Tuesday, March 7, 2017
March 7, 2017: AmericanStudies Events: Exclusion and Inclusion at the Monadnock Inn
[Over the last few months, I’ve had the chance to take part in a number of interesting AmericanStudies conversations, each hosted by a unique and significant organization or space. So this week I wanted to follow up those events with some further thoughts and reflections, leading up to a weekend post looking ahead to the NeMLA Convention later this month!]
On how an inspiring communal conversation helped me kick-start my next book.
Thanks to a connection from Gail Hoar, one of the curriculum and events coordinators for the Adult Learning in the Fitchburg Area (ALFA) program (and a very talented artist and craftsperson), I had the chance last week to speak to a group of friends and lifelong learners who meet monthly in New Hampshire (this time around at the beautiful Monadnock Inn in Jaffrey). All the things I’ve said about what make the ALFA classes and students so inspiring apply to this group too, but with perhaps even more force, since this is an entirely voluntary gathering, a group of individuals who are determined to carve out space and time in their full and busy lives for collective conversations about historical and cultural and social topics, for lifelong learning in the most genuine and communal senses. I learned as much from chatting with them prior to my talk, and certainly from the questions and conversation after my talk, as I could possibly have brought to them; as I hope my posts on book talks have always made clear, those kinds of events are consistently rejuvenative for me, but again this community and thus this book talk were especially noteworthy in that regard.
And this was a book talk, but not in the same way I’ve usually meant that phrase: following up on a newly published book of mine to share its arguments and stories with audiences. In this case, I’m at precisely the opposite stage of the process, at the very beginning of formulating an idea for what I hope will be my next book project: Exclusion & Inclusion: A Foundational American Duality. Indeed, my talk with the New Hampshire group was the first time I’ve presented on this idea and this project in a focused and extended way; the “exclusion and inclusion” frame certainly follows on threads that have been part of both my books and my online writing for years, but nonetheless I had not had an opportunity to articulate and begin to engage with it as a central argument in its own right prior to last week’s talk. And of course presenting an idea in a talk requires steps and skills that are quite distinct from any form of writing about that idea: creating a structure that can move an audience through different elements and examples of the central idea; figuring out how to frame and define the argument with both sufficient nuance and yet sufficient clarity; thinking about the balance of overarching arguments and specific details, of (we might say) histories and stories; leaving room for response and further conversation while still communicating my own take and perspective.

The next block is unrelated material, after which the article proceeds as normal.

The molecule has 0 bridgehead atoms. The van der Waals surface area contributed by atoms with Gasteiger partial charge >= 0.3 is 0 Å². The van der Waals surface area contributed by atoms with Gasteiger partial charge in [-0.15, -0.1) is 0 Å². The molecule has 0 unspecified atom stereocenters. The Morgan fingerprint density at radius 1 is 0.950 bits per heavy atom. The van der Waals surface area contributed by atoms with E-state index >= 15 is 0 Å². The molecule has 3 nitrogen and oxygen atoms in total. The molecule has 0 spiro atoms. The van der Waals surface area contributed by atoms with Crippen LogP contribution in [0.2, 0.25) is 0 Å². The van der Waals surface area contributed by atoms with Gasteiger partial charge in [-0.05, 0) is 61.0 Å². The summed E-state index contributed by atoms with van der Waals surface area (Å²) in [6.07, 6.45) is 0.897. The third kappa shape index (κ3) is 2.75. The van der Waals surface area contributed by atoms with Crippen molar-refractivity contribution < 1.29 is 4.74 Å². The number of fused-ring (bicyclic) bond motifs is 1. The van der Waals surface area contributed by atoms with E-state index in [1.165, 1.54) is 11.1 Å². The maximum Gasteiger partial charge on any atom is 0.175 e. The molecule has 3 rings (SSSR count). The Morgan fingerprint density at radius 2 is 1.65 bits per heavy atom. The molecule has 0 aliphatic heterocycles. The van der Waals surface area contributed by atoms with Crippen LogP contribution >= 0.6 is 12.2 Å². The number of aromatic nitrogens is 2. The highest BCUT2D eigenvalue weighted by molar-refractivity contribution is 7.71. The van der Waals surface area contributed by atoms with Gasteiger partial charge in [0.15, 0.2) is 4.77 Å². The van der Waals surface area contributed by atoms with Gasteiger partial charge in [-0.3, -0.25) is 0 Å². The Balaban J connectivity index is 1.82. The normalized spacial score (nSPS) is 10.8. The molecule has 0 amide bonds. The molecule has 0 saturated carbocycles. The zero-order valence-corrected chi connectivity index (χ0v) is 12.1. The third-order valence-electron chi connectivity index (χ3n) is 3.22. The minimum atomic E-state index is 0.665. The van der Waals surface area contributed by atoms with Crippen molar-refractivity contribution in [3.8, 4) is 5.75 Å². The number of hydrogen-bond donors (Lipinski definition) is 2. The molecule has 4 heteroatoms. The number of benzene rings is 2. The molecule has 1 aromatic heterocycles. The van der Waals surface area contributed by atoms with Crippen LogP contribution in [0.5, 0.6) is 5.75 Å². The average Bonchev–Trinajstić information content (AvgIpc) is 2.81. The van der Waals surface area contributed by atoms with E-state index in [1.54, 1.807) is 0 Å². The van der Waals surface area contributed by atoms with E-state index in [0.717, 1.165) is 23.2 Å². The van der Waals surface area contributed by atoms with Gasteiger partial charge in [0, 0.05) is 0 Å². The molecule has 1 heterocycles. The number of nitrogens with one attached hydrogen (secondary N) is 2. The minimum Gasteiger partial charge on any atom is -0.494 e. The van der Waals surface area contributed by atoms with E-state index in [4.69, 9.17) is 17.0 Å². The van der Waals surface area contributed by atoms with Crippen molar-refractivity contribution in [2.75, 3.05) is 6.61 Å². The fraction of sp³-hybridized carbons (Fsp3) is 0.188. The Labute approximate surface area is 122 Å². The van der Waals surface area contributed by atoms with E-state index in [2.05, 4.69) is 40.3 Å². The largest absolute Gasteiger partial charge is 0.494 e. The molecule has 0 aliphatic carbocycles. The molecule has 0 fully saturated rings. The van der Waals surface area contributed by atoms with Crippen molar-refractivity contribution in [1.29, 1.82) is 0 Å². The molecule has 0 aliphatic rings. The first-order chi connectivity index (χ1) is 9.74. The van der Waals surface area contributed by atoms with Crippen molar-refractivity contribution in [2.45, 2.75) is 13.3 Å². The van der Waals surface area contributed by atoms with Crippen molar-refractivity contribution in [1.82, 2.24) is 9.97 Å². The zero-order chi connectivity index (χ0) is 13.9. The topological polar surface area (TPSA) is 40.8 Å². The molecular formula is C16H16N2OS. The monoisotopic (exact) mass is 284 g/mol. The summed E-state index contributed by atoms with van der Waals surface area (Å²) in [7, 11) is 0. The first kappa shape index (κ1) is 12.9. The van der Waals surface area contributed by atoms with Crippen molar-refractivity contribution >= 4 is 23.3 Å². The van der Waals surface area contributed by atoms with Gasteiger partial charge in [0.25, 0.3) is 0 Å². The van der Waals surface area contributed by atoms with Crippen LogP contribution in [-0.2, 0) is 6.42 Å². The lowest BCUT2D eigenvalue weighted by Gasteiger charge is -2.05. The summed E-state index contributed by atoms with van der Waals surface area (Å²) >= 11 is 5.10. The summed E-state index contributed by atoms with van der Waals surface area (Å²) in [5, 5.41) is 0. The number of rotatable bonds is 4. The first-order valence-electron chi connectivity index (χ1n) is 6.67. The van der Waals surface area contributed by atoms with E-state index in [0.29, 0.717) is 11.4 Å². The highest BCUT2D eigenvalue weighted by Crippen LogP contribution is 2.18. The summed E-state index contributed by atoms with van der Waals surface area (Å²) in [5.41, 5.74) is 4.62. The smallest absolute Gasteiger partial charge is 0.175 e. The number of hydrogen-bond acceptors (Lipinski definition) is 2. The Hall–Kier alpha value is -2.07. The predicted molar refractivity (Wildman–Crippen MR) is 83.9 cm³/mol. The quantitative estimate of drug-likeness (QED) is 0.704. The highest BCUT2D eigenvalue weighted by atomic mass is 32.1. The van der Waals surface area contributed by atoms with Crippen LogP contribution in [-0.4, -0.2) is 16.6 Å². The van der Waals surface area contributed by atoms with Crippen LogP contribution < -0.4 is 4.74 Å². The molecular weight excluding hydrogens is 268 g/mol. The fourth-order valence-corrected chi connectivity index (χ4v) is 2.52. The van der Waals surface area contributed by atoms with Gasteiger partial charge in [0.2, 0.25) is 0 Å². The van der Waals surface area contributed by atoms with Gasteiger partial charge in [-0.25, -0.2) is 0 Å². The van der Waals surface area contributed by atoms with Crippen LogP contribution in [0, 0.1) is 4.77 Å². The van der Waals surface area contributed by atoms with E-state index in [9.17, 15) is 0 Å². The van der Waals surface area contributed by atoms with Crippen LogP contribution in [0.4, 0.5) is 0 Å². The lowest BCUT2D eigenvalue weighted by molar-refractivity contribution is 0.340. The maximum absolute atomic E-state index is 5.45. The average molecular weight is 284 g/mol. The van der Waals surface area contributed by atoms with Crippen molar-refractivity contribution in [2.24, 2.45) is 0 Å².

Hopefully I was able to pull all of that off in this talk, although of course that’s not really for me to say. What I can say is that by the end of the evening I was entirely sure that this would indeed be my next book project (something I was still debating in this very space in mid-January). For one thing, this frame will allow me to write about some of my very favorite American figures and moments: Quock Walker using the Revolution’s ideas and ideals to argue for both his own freedom and the abolition of slavery in Massachusetts; William Apess defining King Philip as a Revolutionary American leader; interned Japanese Americans volunteering to serve in World War II; and many more. But for another, even more crucial thing, the responses of these deeply informed audience members echoed and extended my sense of just how salient this exclusion and inclusion duality is in our current moment, indeed just how fully it can help us understand the worst and best of what’s happening in 2017 America. To be honest, I can’t imagine a project that could wed the historical and the contemporary sides to my public scholarly goals and passions more fully, and, thanks in no small measure to this wonderful group and inspiring evening, I can’t wait to get started!
Next reflection tomorrow,
PS. Thoughts on this conversation? Conversations or events you’d share?